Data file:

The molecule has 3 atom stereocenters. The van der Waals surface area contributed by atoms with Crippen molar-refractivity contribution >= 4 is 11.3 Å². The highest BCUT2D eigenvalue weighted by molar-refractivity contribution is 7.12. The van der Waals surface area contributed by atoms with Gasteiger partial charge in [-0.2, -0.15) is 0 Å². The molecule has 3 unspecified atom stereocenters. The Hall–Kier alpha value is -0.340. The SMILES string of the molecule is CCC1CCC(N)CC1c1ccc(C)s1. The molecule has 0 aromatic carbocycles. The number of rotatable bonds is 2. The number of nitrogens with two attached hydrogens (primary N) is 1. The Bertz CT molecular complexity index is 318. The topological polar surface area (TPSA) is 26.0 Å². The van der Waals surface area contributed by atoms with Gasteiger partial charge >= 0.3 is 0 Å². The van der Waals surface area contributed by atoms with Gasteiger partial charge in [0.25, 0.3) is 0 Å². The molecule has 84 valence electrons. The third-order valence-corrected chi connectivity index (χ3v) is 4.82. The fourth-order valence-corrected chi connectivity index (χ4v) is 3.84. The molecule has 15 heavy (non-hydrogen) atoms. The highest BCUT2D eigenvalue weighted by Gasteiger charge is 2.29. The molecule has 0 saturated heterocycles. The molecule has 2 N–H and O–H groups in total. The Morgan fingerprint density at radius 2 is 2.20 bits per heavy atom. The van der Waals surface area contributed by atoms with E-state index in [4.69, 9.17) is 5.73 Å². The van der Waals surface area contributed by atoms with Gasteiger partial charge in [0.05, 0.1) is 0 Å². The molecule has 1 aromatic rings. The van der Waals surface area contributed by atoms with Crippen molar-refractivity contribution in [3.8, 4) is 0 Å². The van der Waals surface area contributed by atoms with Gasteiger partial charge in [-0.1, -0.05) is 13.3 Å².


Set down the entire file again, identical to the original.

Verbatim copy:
The molecule has 3 atom stereocenters. The van der Waals surface area contributed by atoms with Crippen molar-refractivity contribution >= 4 is 11.3 Å². The highest BCUT2D eigenvalue weighted by molar-refractivity contribution is 7.12. The van der Waals surface area contributed by atoms with Gasteiger partial charge in [-0.2, -0.15) is 0 Å². The molecule has 3 unspecified atom stereocenters. The Hall–Kier alpha value is -0.340. The SMILES string of the molecule is CCC1CCC(N)CC1c1ccc(C)s1. The molecule has 0 aromatic carbocycles. The number of rotatable bonds is 2. The number of nitrogens with two attached hydrogens (primary N) is 1. The Bertz CT molecular complexity index is 318. The topological polar surface area (TPSA) is 26.0 Å². The van der Waals surface area contributed by atoms with Gasteiger partial charge >= 0.3 is 0 Å². The van der Waals surface area contributed by atoms with Gasteiger partial charge in [0.25, 0.3) is 0 Å². The molecule has 84 valence electrons. The third-order valence-corrected chi connectivity index (χ3v) is 4.82. The fourth-order valence-corrected chi connectivity index (χ4v) is 3.84. The molecule has 15 heavy (non-hydrogen) atoms. The highest BCUT2D eigenvalue weighted by Gasteiger charge is 2.29. The molecule has 0 saturated heterocycles. The molecule has 2 N–H and O–H groups in total. The Morgan fingerprint density at radius 2 is 2.20 bits per heavy atom. The van der Waals surface area contributed by atoms with E-state index in [4.69, 9.17) is 5.73 Å². The van der Waals surface area contributed by atoms with Gasteiger partial charge in [0.05, 0.1) is 0 Å². The molecule has 1 aromatic rings. The van der Waals surface area contributed by atoms with Crippen molar-refractivity contribution in [3.8, 4) is 0 Å². The van der Waals surface area contributed by atoms with Gasteiger partial charge in [-0.1, -0.05) is 13.3 Å².